How about Conservatives and New Democrats work together to design a system of penalties for MPs who miss work ?

    Perhaps even make it so that if they don’t show up on a regular basis their seat is declared vacant.

  10. Alison says:

    Alice, if you have time, could you comment on George’s link above?

  11. Hi Alison, It’s probably worth a post on its own to examine the math. I’m still working on strategic voting sites, but will look at that next, if there’s an interest. Thanks for your comment.

  12. jad says:

    Today’s Times Colonist has riding maps for both EJDF and Saanich-Gulf Islands showing how the vote migrated.

    Quite clearly in both these ridings, the former third party benefited from the almost complete collapse of the Liberal vote. In EJDF for instance, Keith Martin’s former riding, the Liberal candidate did not win a single poll.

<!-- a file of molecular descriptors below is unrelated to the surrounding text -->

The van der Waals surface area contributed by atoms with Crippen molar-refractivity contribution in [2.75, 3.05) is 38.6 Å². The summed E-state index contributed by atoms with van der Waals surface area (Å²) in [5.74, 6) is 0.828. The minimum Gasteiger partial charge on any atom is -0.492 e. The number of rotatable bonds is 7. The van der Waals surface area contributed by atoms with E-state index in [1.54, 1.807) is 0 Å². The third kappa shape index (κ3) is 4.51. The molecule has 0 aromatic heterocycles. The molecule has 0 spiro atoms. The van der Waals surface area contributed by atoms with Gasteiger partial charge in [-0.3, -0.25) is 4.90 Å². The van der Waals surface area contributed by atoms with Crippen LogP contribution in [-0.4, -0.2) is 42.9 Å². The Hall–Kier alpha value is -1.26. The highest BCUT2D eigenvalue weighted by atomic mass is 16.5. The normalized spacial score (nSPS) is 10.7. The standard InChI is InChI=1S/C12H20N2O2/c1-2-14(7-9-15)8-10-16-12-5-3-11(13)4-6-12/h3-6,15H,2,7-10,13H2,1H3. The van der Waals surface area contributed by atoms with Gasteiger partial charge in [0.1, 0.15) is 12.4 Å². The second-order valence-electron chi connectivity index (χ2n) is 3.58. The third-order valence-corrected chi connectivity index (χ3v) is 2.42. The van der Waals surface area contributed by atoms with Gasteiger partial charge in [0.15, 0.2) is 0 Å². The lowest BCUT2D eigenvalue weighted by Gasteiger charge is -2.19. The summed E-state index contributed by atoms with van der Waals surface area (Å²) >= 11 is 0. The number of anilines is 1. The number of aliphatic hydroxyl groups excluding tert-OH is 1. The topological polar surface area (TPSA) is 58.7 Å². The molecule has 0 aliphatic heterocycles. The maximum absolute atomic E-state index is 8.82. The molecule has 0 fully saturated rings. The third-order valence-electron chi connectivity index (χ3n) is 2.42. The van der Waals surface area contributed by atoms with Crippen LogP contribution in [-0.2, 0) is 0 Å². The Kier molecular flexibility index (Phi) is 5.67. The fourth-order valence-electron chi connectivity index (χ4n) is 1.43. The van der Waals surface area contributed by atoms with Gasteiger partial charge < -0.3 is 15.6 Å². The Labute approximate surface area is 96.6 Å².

13. Alison says:

    Thanks, Alice. I didn’t intend to request you do the math for me; rather your opinion on whether their method for determining whether vote splitting occurred has merit.

  14. Una says:

    Democracy eh? Not really something you can calculate. People do what they want to do. I can hardly wait for the financial metrics.

  15. We won’t get them for quite awhile, Una, so don’t wait up. ;-)

  16. This data isn’t worth much without including some of the obvious factors pundits mention all the time during and after elections:

    - incumbents running, or not

    - scandals / incumbent disgrace

    - reigning provincial party and its popularity (impacts on federal)

    - regional issues

    - rural vs. urban issues

    - party-wide disgraces, e.g. sponsorship scandal

    Since the actual question for all advocates of tactical voting or vote swapping is how accurate are the polls just prior to elections and what stats should be combined to predict ridings, perhaps some attention to these factors would be helpful. Certainly incumbent factors are pretty easy to model.